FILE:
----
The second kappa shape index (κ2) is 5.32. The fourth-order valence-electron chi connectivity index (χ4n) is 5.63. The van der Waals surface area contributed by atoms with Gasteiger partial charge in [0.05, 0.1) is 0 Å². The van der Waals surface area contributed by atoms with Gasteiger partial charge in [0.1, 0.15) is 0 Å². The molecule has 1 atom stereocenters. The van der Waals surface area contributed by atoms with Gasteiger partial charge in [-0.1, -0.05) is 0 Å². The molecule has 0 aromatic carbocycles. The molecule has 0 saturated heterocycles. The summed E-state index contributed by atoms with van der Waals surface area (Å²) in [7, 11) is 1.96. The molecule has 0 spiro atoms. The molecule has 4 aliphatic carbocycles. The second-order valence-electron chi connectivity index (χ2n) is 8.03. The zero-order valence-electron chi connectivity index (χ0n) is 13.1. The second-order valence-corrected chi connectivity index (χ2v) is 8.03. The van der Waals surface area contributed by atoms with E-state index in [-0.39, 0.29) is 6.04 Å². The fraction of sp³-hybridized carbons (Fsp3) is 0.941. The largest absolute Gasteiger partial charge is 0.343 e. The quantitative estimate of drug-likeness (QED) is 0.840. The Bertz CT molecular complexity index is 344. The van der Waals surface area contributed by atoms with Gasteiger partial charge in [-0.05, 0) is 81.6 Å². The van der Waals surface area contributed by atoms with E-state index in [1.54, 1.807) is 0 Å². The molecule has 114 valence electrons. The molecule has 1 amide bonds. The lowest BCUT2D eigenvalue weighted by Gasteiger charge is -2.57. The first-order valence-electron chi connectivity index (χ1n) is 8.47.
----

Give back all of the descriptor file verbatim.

The second kappa shape index (κ2) is 5.32. The fourth-order valence-electron chi connectivity index (χ4n) is 5.63. The van der Waals surface area contributed by atoms with Gasteiger partial charge in [0.05, 0.1) is 0 Å². The van der Waals surface area contributed by atoms with Gasteiger partial charge in [0.1, 0.15) is 0 Å². The molecule has 1 atom stereocenters. The van der Waals surface area contributed by atoms with Gasteiger partial charge in [-0.1, -0.05) is 0 Å². The molecule has 0 aromatic carbocycles. The molecule has 0 saturated heterocycles. The summed E-state index contributed by atoms with van der Waals surface area (Å²) in [7, 11) is 1.96. The molecule has 0 spiro atoms. The molecule has 4 aliphatic carbocycles. The second-order valence-electron chi connectivity index (χ2n) is 8.03. The zero-order valence-electron chi connectivity index (χ0n) is 13.1. The second-order valence-corrected chi connectivity index (χ2v) is 8.03. The van der Waals surface area contributed by atoms with E-state index in [-0.39, 0.29) is 6.04 Å². The fraction of sp³-hybridized carbons (Fsp3) is 0.941. The largest absolute Gasteiger partial charge is 0.343 e. The quantitative estimate of drug-likeness (QED) is 0.840. The Bertz CT molecular complexity index is 344. The van der Waals surface area contributed by atoms with Gasteiger partial charge in [-0.05, 0) is 81.6 Å². The van der Waals surface area contributed by atoms with E-state index in [1.54, 1.807) is 0 Å². The molecule has 114 valence electrons. The molecule has 1 amide bonds. The lowest BCUT2D eigenvalue weighted by Gasteiger charge is -2.57. The first-order valence-electron chi connectivity index (χ1n) is 8.47.